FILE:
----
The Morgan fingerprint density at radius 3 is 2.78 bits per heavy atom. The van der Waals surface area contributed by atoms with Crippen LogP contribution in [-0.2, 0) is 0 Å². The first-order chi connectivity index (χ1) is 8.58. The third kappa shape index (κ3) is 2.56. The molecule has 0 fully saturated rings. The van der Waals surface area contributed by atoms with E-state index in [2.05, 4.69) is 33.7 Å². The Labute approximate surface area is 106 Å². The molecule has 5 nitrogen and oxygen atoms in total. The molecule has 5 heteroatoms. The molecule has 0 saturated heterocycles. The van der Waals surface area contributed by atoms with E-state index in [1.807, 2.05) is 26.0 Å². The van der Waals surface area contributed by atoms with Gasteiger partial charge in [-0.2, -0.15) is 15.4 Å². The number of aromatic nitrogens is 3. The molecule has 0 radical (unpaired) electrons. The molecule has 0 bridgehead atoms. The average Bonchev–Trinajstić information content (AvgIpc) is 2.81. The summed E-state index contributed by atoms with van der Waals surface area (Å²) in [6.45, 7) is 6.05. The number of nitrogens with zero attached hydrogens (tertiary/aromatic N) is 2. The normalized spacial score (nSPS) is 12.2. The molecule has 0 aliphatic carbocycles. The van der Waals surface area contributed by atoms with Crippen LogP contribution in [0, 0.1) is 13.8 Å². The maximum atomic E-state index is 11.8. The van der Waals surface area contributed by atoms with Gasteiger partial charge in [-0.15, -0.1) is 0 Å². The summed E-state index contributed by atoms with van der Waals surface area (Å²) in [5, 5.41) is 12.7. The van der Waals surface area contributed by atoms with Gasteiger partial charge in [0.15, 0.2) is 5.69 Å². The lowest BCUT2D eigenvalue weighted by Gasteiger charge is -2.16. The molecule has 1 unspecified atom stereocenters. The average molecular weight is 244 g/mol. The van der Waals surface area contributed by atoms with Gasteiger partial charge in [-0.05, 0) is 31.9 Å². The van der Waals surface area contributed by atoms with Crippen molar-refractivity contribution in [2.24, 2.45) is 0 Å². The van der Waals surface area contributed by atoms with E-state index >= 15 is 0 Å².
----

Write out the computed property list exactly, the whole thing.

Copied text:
The Morgan fingerprint density at radius 3 is 2.78 bits per heavy atom. The van der Waals surface area contributed by atoms with Crippen LogP contribution in [-0.2, 0) is 0 Å². The first-order chi connectivity index (χ1) is 8.58. The third kappa shape index (κ3) is 2.56. The molecule has 0 fully saturated rings. The van der Waals surface area contributed by atoms with E-state index in [2.05, 4.69) is 33.7 Å². The Labute approximate surface area is 106 Å². The molecule has 5 nitrogen and oxygen atoms in total. The molecule has 5 heteroatoms. The molecule has 0 saturated heterocycles. The van der Waals surface area contributed by atoms with E-state index in [1.807, 2.05) is 26.0 Å². The van der Waals surface area contributed by atoms with Gasteiger partial charge in [-0.2, -0.15) is 15.4 Å². The number of aromatic nitrogens is 3. The molecule has 0 radical (unpaired) electrons. The molecule has 0 bridgehead atoms. The average Bonchev–Trinajstić information content (AvgIpc) is 2.81. The summed E-state index contributed by atoms with van der Waals surface area (Å²) in [6.45, 7) is 6.05. The number of nitrogens with zero attached hydrogens (tertiary/aromatic N) is 2. The normalized spacial score (nSPS) is 12.2. The molecule has 0 aliphatic carbocycles. The van der Waals surface area contributed by atoms with Crippen LogP contribution in [0, 0.1) is 13.8 Å². The maximum atomic E-state index is 11.8. The van der Waals surface area contributed by atoms with Gasteiger partial charge in [-0.15, -0.1) is 0 Å². The summed E-state index contributed by atoms with van der Waals surface area (Å²) in [5, 5.41) is 12.7. The van der Waals surface area contributed by atoms with Gasteiger partial charge in [0.15, 0.2) is 5.69 Å². The lowest BCUT2D eigenvalue weighted by Gasteiger charge is -2.16. The molecule has 1 unspecified atom stereocenters. The average molecular weight is 244 g/mol. The van der Waals surface area contributed by atoms with Gasteiger partial charge in [-0.05, 0) is 31.9 Å². The van der Waals surface area contributed by atoms with Crippen molar-refractivity contribution in [2.24, 2.45) is 0 Å². The van der Waals surface area contributed by atoms with E-state index >= 15 is 0 Å².